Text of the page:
Altruism, disgust, and the automatic responses to some non-verbal signals have sometimes been defined as instincts, too; but I think it is very difficult to separate these reactions from learned behaviours. Perhaps some of them could be included under the family and social instincts.
Reflex responses, such as those that occur when you tap a tendon or stroke the sole of the foot, have been described as instincts by some authors. However, I think that if reflexes are classified as instincts, you might as well include every innate, species-wide phenomenon which is the result of something else – including digestion, immune responses and perspiration.
I expect there are other things that are sometimes referred to as instincts, but I will just comment briefly on the four main ones that I referred to above. In any case, whether something is an instinct or not is of very little significance in Wanterfall work. It is the intensity of wanting that makes a Wanterfall powerful.
Any threat to personal safety almost invariably elicits a powerful attempt to control the dangerous factors or to escape from them. Some of this is learned, but the innate part – which is considerable – is the self-preservation instinct.
All species exhibit strong responses to any threat. In many species, including humans, the initial response is the "fight or flight response". Importantly, very little Wanterfalling occurs at the time of a serious threat – danger tends to demand undivided attention. And even if, as sometimes happens, fear paralyses the mind rather than being suppressed by the immediate practical needs, that paralysed state will not result in significant emotional resolution.
If there were ever any humans who used to waste time Wanterfalling when their lives were at immediate risk, perhaps they died out long ago – taking their genes with them. At any rate, the urge to escape danger is an example of a strong desire which usually proceeds directly to action, rather than splitting into hope and fear and continuing on down the Wanterfall.
Sexual attraction also has a strong innate component, though many other factors influence it. The innate component is often referred to as the sex instinct. This small word sex – which I will use in its broadest sense, including attraction, romance, courtship and both short and long relationships – stands for a very, very large subject. (Sexual orientation, sexuality and gender identification add their own contributions, but do not alter the role of the sex instinct as one cause of wanting.)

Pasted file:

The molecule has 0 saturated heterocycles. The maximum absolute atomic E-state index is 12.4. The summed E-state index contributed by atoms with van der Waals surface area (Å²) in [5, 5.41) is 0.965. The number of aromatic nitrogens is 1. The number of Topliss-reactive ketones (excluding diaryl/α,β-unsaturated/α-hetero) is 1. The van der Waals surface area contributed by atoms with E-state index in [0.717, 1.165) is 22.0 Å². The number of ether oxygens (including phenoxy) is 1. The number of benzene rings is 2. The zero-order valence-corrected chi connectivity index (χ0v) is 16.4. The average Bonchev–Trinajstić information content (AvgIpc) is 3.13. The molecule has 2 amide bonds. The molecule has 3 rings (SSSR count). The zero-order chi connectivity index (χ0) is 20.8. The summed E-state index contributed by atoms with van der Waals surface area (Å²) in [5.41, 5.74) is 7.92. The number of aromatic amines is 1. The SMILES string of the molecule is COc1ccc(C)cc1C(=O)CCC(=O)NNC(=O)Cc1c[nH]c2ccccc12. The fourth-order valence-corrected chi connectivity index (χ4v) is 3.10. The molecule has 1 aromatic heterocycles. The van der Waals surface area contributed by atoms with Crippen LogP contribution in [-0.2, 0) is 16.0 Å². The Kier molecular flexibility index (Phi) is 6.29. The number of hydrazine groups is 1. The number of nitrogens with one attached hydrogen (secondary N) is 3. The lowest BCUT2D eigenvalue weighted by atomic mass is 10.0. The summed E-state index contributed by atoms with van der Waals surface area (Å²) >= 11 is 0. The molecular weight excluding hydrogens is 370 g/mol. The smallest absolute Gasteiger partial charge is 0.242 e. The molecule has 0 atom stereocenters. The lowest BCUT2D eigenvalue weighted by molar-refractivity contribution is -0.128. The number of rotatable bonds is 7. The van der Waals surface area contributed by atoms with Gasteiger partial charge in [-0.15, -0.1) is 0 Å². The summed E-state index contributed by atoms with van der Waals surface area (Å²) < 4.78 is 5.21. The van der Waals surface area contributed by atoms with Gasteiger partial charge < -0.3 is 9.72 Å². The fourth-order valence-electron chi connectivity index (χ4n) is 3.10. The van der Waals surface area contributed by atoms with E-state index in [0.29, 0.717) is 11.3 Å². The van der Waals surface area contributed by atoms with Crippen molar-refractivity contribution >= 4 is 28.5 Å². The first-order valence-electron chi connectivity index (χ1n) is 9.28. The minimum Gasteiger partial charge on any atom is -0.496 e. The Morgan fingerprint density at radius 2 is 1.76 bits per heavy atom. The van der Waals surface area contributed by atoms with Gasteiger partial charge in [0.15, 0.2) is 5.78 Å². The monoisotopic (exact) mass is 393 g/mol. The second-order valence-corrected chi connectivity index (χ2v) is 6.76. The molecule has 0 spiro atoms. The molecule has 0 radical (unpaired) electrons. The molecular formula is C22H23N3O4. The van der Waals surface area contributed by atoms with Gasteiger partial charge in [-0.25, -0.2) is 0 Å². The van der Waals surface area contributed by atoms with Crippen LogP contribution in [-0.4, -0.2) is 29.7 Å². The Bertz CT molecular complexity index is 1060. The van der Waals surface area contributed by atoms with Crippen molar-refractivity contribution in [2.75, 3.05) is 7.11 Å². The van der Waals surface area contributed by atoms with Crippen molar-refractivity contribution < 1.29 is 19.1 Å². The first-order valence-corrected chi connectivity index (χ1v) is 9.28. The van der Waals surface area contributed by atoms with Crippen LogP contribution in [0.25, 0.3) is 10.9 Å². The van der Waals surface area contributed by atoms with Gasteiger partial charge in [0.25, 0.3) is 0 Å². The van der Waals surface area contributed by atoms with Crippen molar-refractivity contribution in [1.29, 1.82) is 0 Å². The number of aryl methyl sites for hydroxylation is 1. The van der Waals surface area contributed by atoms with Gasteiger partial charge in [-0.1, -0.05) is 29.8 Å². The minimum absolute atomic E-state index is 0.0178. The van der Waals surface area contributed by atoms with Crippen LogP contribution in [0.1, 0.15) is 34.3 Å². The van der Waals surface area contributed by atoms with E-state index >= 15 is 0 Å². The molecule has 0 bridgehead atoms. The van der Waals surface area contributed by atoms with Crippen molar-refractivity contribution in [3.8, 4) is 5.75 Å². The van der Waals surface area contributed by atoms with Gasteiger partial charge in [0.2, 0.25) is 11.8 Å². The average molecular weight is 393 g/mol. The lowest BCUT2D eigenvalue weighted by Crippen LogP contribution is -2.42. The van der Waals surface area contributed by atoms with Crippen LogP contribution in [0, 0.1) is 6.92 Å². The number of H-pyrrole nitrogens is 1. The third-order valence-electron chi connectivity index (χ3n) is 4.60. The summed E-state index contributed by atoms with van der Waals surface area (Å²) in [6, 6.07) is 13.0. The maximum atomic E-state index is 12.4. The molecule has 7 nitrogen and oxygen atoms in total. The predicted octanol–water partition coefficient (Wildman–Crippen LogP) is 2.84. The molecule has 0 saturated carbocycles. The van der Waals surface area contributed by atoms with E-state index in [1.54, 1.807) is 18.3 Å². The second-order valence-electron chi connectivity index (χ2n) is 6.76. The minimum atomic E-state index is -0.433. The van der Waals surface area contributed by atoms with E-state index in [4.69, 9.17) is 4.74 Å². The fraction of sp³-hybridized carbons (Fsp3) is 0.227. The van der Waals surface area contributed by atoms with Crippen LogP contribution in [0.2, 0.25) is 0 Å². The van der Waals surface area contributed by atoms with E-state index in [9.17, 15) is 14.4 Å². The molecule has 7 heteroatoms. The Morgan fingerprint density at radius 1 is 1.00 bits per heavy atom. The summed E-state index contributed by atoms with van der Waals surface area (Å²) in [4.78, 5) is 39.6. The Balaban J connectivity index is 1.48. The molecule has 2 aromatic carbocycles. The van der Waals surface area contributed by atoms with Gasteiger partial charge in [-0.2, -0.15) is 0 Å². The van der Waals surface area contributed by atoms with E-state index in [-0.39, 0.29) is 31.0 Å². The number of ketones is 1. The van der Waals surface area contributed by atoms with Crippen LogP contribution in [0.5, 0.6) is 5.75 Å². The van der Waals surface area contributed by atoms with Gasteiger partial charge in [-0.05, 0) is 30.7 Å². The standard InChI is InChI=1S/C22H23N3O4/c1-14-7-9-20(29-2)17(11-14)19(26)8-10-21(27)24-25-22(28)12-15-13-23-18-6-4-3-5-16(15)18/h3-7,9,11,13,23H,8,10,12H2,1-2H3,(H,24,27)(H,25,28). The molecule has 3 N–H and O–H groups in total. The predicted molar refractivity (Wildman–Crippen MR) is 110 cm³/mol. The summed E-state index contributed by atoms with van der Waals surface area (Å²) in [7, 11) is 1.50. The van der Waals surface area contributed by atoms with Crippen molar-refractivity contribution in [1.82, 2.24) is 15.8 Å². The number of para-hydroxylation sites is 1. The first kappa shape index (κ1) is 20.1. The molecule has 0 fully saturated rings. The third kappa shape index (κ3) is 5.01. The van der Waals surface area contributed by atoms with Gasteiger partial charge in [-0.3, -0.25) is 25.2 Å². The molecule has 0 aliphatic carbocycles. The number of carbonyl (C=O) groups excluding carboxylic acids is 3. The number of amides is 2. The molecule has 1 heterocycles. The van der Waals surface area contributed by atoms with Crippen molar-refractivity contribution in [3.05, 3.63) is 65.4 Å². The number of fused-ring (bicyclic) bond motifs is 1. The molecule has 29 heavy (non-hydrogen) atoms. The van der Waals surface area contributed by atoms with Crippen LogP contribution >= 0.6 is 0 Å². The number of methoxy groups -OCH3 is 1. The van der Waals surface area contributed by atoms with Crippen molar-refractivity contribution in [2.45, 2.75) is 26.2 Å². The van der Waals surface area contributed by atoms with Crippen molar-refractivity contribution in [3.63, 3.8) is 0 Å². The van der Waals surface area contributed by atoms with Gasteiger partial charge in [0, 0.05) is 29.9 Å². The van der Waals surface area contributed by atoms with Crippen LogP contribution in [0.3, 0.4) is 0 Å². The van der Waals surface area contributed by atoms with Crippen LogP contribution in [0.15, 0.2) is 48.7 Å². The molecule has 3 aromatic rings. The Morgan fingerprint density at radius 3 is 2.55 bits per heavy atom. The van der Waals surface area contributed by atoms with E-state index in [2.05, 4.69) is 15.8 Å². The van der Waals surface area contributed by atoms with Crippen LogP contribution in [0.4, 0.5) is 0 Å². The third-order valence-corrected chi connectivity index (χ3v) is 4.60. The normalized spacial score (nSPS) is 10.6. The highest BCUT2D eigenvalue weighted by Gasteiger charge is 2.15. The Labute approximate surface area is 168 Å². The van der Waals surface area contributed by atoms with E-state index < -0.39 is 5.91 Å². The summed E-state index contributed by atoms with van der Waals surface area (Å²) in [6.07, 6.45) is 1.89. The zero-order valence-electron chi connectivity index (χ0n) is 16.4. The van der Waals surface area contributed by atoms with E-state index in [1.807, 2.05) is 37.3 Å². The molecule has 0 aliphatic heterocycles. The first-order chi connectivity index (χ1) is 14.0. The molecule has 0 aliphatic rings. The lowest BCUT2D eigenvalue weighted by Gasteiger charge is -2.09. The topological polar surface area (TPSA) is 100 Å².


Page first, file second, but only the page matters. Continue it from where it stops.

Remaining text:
Within the broad field of sex can be found poorly understood unconscious and invisible attractive forces; emotional effects and reactions so strong that they can swamp all other aspects of life; and opportunities for a variable, but almost universally popular, degree of physical pleasure. The latter may also have significant deferred effects, whether desired or not.
The physical aspects of sex alone are the subject of countless publications, endless thought, and not a little action. But they really only represent the tip of the iceberg. Yes, I think I will rephrase that. They represent incandescent but evanescent sparks from a perpetual furnace. Hmm. Still needs more work.
Among the many non-physical aspects of sex is the development of a bond between the protagonists, which might at least partly result from multiple occasions of sexual intercourse; or might at least partly explain them; or neither; or perhaps a bit of both. Whatever the cause, this bond can vary from "love" conditional enough to satisfy the most hard bitten cynic, to "love" sufficiently lacking in conditions to be quite bewildering to almost anyone.
Because sex is such a huge subject, I was going to devote a section of the book to it. But this book is about emotions, and the emotions associated with sex are no different from the emotions associated with anything else. They may roll in with the power of a tsunami, but they are still neither more nor less than the inevitable results of wanting something.
That "something" may be so subtle that words cannot approach it – or so unsubtle, that they rarely try to do so. But whatever it is, if you want it – or any aspect of it – the resulting Wanterfall will give birth to all of the emotions discussed in this book.
In other words, although it is far too simplistic, it is nevertheless true, to say that from the perspective of this book, sex is simply one of the reasons we are likely to want something. Or wish, or hope, or think it would be nice, if only – or, of course, the negative of any of those. All of which, as we have seen, drops you straight onto the Wanterfall. Splash.
So I did not subject you to a whole section about something which is relevant to this book simply as one cause of wanting. However, I have stretched this part of my notes on instinctive wanting a little, and perhaps made a few detours, in deference to the magnitude of that iceberg – er, furnace – and its effects.
Of course, not everything related to sex is instinctive. The instinct is mainly an attractive force, and is active long before any potential for pleasure is discovered consciously. However, when attraction leads to proximity, the experience of physical and emotional rewards becomes a more immediate possibility. And any pleasure which is experienced – or even simply imagined – provides a learned desire for more of the same.